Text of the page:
I am an only child, also, and my Mom was 98 when she passed.   After my Mom passed, my Dad wanted me to get their house ready to sell, as he wanted to move to Senior Living.   So that kept me soooo busy I couldn't think about my Mom not being here.

But I know the feeling when my Dad, also in his 90's, had to eventually move from IL into Assisted Living.   His passing caught us all by surprised.   I was Daddy's Girl, and he had taught me about taking care of things if ever I was on my own.   That was the best gift ever.

Ah yes, the "what ifs", I think we all go through that.   I know I did.   But we need to realize that we were thrown into a situation where we didn't have any training. So we did the best we could with the knowledge we had.   My folks had passed last year, they both had a wonderful long life.   I am still exhausted.   I am 70, so I feel 90.   I need a nap.
Helpful Answer (2)
Report

xinabess - yes it's different for only children, isn't it? Easier in some ways because nobody is fighting us but in another way it's a lot scarier. Our family was small to start with. Dad, mom, and me. Dad died in 2009. Mom and me... now mommy going. "Mommy" because she is my mommy inside my heart and at my primal core... I never called her 'mother'. I called her ma, mom... but that primal child in me is screaming mommy is dying... the thing about moms is that nobody on planet Earth can love you the way your mom loves you. You can be the ugliest fool in the world and your mom thinks you're beautiful. You can do something awful and mom will rally to your side and defense. It's a mom thing. When I had a problem I went to my parents. Now I guess I am supposed to, finally, grow up at age 50. I still feel 30 but my body feels like 70 today.
Helpful Answer (1)
Report

Oh, Nikki, I am so moved by your post. I am also an only child and I am very close to my mother. She is 84 and recovering from stroke. She is in pretty good shape considering, but still it is heartbreaking to see her lose so much vitality and independence. I am terrified of being where you are, which will, of course, happen. My thoughts are with you.
Helpful Answer (3)
Report

My mom is on hospice and is home with a live-in caregiver 24/7. I live across the street and I have been really struggling to see her dying - she doesn't have long. She is almost 94 years old with advanced dementia. She is on liquid morphine and hasn't eaten in almost 2 days. No drink either. Hospice says it's natural but I'm falling apart. I went to see her today and looked in on her as she was sleeping (on morphine) - she looked dead already... her color is terrible, her eyes are vacant, we are losing her. I am an only child. I am losing her. It's unbearable for me. I am 50 years old and I feel like I am 15 again losing my mother as a kid.  I will soon be an 'orphan'.  Nobody will love me like her and dad did ever again.  Nobody.  Every old argument surfaces in my memory. Every twinge of guilt sparks inside my head. The 'what if's' and the regrets... the times when she wanted to be with me ALL the time and I resented it... I didn't understand the disease when she was in the mild/moderate stages. I didn't realize that this was terminal. I know so much more now. I do forgive myself, but I stopped her appetite stimulant pill when hospice came on board because to what end am I keeping her sitting in a chair all day confused, on psych meds, with no quality of life? This is not the way she would want to live. I know that much. I pray to God that by letting nature take it's course I am not making a mistake. She has a DNR in place. Side note: she also has old compressed fractures in her vertebrae that have flared up. Caregiver cannot move her an inch which calls for morphine under tongue now every 2 hours to keep mom out of it. She's not going to rally back from this. The hospice nurse said days to a week now. I feel like I am in a horror movie... I am not ready for this one bit. I am rambling now, sorry - I need to get cremation in order and prepay that, I need to call the priest for mom... I need to realize... it's getting real.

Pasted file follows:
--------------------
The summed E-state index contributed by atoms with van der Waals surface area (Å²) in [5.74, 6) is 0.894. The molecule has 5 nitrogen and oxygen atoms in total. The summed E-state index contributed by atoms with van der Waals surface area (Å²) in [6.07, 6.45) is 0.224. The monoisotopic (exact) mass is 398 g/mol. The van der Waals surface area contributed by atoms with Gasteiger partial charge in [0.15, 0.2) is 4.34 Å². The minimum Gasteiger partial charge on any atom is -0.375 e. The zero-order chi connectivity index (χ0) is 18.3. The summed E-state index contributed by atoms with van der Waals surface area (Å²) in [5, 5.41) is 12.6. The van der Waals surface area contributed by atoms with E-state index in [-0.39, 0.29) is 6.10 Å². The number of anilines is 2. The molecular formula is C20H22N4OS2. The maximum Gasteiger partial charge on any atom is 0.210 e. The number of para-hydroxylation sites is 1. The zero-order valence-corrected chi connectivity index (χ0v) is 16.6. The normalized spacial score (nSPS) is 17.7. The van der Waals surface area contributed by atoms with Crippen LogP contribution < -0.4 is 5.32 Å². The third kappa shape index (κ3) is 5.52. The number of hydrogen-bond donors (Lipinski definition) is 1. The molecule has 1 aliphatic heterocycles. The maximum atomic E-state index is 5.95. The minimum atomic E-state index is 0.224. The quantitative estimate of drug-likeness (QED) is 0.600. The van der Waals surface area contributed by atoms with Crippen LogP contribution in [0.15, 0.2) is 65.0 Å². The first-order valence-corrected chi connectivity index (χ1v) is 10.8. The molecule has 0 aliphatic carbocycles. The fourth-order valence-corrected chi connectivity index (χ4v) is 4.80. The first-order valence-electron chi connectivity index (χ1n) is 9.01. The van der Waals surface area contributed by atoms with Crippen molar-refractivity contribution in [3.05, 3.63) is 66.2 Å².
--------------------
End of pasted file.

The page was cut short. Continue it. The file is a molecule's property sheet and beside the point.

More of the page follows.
Helpful Answer (1)
Report

Is there a difference between Palliative care and hospice?
Helpful Answer (0)
Report

if your mom is still around you should spend as much time with her as possible . tell her you love her as much as you can . give people their flowers when they are alive because they wont need them when they have gone on to the next life.
I love you Mom don't have to just be on mothers day or her birthday you should say it everyday and night because you never know when you will see them again. and if you mom is in the hospital go visit them no matter how far the hospital is.
Helpful Answer (1)
Report

It is never easy watching your love one suffer, but what has help me is to remember that there last moment is depenentt on your comfort and love and your inner strenght to keep them going, and there reason is not for them to keep on going but for the love ones they know they would leave behind.... so if they see you strong then they know they will be ok..... even if all things seem bad at that moment
Helpful Answer (2)
Report

I know, its so difficult- im mourning my moms death and she is still alive---
so many tears-cry- yes u should- crying helps-its a way the body can release some of the pain and hurt u r feeling- i send u huggggggggggggggggss
and love- k
Helpful Answer (1)
Report

1 2 3
This question has been closed for answers. Ask a New Question.
Related
Questions